Hamilton, Alexander

Philadelphia, PA — Founded in 1743 by Benjamin Franklin and John Bartram to promote Useful Knowledge. Philosophical Hall (1789) is now a museum featuring art, scientific instruments, rare books, original manuscripts, natural history specimens, and curiosities.
NY — 27 August 1776.
NJ — 28 June 1778.
NJ — 26 December 1776 (Second Battle of Trenton, 2 January 1777).
NY — 28 October 1776.
New York, NY — Completed in 1802, Alexander Hamilton commissioned this Federal style country home on 32-acres in upper Manhattan for use during the summer by his family.
New York, NY — Founded in 1804, the Historical Society is both a museum and a library, with an outstanding collection of items from the American Revolution, the early republic, and on New York and its impact upon the nation.
Albany, NY — The Georgian house was built on a bluff overlooking the Hudson River in 1761 and was occupied by General Schuyler and his family until his death in 1804; available for tours.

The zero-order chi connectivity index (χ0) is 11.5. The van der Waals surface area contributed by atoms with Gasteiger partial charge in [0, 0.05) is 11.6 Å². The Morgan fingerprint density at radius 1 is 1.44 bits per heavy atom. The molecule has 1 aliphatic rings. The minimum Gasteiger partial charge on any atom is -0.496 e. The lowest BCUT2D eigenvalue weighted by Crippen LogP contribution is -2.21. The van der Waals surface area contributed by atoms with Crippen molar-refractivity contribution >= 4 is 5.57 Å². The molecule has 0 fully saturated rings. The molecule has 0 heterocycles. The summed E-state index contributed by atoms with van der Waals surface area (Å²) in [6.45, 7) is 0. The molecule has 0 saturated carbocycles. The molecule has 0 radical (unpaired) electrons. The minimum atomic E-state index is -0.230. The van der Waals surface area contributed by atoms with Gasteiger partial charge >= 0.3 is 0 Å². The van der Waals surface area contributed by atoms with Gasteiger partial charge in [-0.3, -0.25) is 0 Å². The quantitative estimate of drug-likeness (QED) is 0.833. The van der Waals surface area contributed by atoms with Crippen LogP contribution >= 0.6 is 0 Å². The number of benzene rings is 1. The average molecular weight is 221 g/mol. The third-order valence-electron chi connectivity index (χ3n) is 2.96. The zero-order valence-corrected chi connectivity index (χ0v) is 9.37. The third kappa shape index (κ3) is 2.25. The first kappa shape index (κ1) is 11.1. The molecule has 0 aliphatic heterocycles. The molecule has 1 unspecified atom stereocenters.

VA — 28 September - 19 October 1781.
Trenton, NJ — A 155-foot granite column that commemorates the 1776 Battle of Trenton; accessible by means of an elevator with good views of the capital of New Jersey.

For all their talk of reason and enlightenment, Washington and the other leading Founders were more religious than they sometimes seem. Most of them had no quarrel with religion as long as it was reasonable and orderly. Washington was a member of his Anglican, later Episcopal, church vestry, and he remained a frequent churchgoer — though unlike his wife, Martha, he never became a member of his church, meaning that he did not partake of the Eucharist on communion Sundays. Washington, the perfect Freemason, considered himself enlightened in religious matters (being no bigot myself to any mode of worship), and he almost never knelt in prayer and seems never to have purchased a bible.

Gordon S. Wood
Empire of Liberty: A History of the Early Republic, 1789–1815 (2009)